The Court held a contempt hearing on April 27, during which Klein testified under oath to his present inability to pay Pasternack the $50, 000 owed under the Settlement Agreement. Klein testified that he earned roughly $3, 000 a month, and had been living off of a $15, 000 death benefit received at the end of December 2016. He testified that he had anticipated receiving $97, 000 in late January as compensation for consulting work, but had not yet received the money. Klein provided no additional evidence of his current assets and income, or lack thereof, and claimed that he had no personal bank account. Finding the contempt standard satisfied, the Court held Klein in contempt.

         II. CONTEMPT STANDARD

         Civil contempt sanctions are nonpunitive, avoidable penalties “designed to compel future compliance with a court order.” Int'l Union, United Mine Workers of Am. v. Bagwell, 512 U.S. 821, 827 (1994). These sanctions serve two purposes: “one coercive and the other compensatory.” Harris v. City of Phila., 47 F.3d 1311, 1328 (3d Cir. 1995) (citing Bagwell, 512 U.S. 828-829). Coercive sanctions aim “to coerce the defendant into compliance with the court's order.” Robin Woods Inc. v. Woods, 28 F.3d 396, 400 (3d Cir. 1994) (internal quotation marks omitted). Compensatory sanctions “make reparation to the injured party and restore the parties to the position they would have held had the injunction been obeyed.” Id. (internal quotation marks omitted).

         Civil contempt “is a ‘severe remedy, and should not be resorted to where there is fair ground of doubt as to the wrongfulness of the defendant's conduct.'” First Niagara Risk Mgmt., Inc. v. Kolongowski, Civ. A. No. 16-0719, 2017 WL 660855, at *5 (E.D. Pa. Feb. 17, 2017) (quoting Cal. Artificial Stone Paving Co. v. Molitor, 113 U.S. 609, 618 (1885)). Due process requires “notice and a hearing before a finding of contempt is made and before the imposition of contempt sanctions so that the parties have an opportunity to explain the conduct deemed deficient and that a record will be available to facilitate appellate review.” Harris, 47 F.3d at 1322 (internal quotation marks and ellipses omitted).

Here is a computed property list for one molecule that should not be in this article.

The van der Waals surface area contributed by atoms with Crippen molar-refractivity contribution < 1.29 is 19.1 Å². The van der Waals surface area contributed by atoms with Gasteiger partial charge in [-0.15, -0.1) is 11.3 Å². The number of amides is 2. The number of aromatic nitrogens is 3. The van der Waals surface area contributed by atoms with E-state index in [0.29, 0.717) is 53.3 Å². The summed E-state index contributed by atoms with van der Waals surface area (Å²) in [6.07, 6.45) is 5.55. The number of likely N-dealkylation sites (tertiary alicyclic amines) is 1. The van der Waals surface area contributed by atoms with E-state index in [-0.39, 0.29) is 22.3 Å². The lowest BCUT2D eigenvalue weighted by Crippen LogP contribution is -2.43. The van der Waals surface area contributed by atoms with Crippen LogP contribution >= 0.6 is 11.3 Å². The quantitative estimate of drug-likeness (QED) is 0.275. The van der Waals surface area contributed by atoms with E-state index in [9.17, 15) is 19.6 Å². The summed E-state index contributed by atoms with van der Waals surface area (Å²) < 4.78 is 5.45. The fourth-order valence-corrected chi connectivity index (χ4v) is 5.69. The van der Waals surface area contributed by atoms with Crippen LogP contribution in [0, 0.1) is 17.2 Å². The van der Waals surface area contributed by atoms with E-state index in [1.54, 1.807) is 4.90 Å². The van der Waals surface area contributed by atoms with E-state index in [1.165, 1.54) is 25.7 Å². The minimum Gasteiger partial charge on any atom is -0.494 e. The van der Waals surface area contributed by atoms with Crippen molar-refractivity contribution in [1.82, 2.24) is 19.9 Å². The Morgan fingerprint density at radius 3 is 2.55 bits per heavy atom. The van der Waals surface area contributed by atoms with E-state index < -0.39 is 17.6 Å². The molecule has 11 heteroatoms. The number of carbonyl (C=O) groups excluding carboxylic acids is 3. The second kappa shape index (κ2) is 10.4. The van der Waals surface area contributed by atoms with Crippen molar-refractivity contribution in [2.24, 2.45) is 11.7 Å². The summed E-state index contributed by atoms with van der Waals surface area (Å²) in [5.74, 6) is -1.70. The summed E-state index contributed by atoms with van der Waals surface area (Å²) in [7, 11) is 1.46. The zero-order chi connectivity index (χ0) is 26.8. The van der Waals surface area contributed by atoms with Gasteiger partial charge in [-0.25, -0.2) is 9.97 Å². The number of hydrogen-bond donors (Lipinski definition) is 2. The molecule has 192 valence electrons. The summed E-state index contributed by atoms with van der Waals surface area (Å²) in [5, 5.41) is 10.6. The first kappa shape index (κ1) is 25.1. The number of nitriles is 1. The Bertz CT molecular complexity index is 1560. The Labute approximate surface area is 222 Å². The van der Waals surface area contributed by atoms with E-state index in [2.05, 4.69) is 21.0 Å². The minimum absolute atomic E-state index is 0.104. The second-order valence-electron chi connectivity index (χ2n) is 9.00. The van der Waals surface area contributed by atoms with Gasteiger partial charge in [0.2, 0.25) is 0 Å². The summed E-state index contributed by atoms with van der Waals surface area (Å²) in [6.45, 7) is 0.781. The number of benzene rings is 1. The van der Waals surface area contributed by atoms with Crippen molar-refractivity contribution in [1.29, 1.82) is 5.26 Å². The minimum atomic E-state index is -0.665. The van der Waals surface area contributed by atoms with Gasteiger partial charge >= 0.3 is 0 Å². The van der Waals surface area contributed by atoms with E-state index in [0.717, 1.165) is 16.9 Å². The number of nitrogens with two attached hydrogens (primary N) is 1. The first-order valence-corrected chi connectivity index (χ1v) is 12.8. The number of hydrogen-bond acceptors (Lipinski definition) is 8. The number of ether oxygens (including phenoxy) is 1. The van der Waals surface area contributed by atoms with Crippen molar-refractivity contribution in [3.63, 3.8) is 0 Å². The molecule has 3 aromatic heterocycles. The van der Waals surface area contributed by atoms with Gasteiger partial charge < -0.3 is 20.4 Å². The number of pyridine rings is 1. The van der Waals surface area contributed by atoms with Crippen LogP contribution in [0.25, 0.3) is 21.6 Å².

To hold a party in civil contempt, “the court must find that (1) a valid court order existed, (2) the defendant had knowledge of the order, and (3) the defendant disobeyed the order.” Id. at 1326. These elements must be supported with “clear and convincing evidence, ” and the court must resolve any ambiguities in favor of the party charged with contempt. Id. at 1321, 1326. “[W]illfulness is not a necessary element of civil contempt, ” and good faith is not a defense. Robin Woods Inc., 28 F.3d at 399 (internal quotation marks omitted).

         A district court judge “may impose a wide range of sanctions” for civil contempt. Int'l Plastics & Equip. Corp. v. Taylor's Indus. Servs., LLC, Civ. A. No. 07-1053, 2011 WL 1399081, at *5 (W.D. Pa. Apr. 12, 2011). The judge may impose a fine intended to coerce the contemnor into compliance (paid to the court) or to compensate the complainant for losses sustained (paid to the complainant), id. at *5-*6; see Shulman v. Chromatex, Inc., Civ. A. No. 08-0229, 2012 WL 3289006, at *3 (M.D. Pa. Aug. 10, 2012). The judge may also jail an individual found in contempt of court, provided that the ...